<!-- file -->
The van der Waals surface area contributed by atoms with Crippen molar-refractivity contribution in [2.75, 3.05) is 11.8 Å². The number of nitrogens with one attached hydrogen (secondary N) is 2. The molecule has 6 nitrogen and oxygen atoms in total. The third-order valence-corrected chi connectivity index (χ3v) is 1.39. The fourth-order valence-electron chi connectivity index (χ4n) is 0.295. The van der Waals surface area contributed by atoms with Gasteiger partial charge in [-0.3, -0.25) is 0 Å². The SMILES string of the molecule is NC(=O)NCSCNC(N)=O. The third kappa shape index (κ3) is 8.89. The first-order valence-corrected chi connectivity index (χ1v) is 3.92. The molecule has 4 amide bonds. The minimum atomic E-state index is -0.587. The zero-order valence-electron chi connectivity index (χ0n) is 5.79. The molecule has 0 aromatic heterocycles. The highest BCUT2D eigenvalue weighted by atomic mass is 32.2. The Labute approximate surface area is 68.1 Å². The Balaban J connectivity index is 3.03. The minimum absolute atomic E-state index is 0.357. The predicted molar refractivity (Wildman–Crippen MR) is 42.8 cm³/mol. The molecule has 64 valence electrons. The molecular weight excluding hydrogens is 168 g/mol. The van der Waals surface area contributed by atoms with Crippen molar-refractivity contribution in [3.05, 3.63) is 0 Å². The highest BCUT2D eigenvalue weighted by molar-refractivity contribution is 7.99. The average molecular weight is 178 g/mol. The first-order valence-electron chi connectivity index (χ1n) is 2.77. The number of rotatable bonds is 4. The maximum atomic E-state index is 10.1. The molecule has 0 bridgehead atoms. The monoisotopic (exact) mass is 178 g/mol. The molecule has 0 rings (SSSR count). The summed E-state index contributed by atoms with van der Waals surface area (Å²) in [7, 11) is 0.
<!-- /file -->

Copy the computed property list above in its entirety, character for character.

The van der Waals surface area contributed by atoms with Crippen molar-refractivity contribution in [2.75, 3.05) is 11.8 Å². The number of nitrogens with one attached hydrogen (secondary N) is 2. The molecule has 6 nitrogen and oxygen atoms in total. The third-order valence-corrected chi connectivity index (χ3v) is 1.39. The fourth-order valence-electron chi connectivity index (χ4n) is 0.295. The van der Waals surface area contributed by atoms with Gasteiger partial charge in [-0.3, -0.25) is 0 Å². The SMILES string of the molecule is NC(=O)NCSCNC(N)=O. The third kappa shape index (κ3) is 8.89. The first-order valence-corrected chi connectivity index (χ1v) is 3.92. The molecule has 4 amide bonds. The minimum atomic E-state index is -0.587. The zero-order valence-electron chi connectivity index (χ0n) is 5.79. The molecule has 0 aromatic heterocycles. The highest BCUT2D eigenvalue weighted by atomic mass is 32.2. The Labute approximate surface area is 68.1 Å². The Balaban J connectivity index is 3.03. The minimum absolute atomic E-state index is 0.357. The predicted molar refractivity (Wildman–Crippen MR) is 42.8 cm³/mol. The molecule has 64 valence electrons. The molecular weight excluding hydrogens is 168 g/mol. The van der Waals surface area contributed by atoms with Crippen molar-refractivity contribution in [3.05, 3.63) is 0 Å². The highest BCUT2D eigenvalue weighted by molar-refractivity contribution is 7.99. The average molecular weight is 178 g/mol. The first-order valence-electron chi connectivity index (χ1n) is 2.77. The number of rotatable bonds is 4. The maximum atomic E-state index is 10.1. The molecule has 0 bridgehead atoms. The monoisotopic (exact) mass is 178 g/mol. The molecule has 0 rings (SSSR count). The summed E-state index contributed by atoms with van der Waals surface area (Å²) in [7, 11) is 0.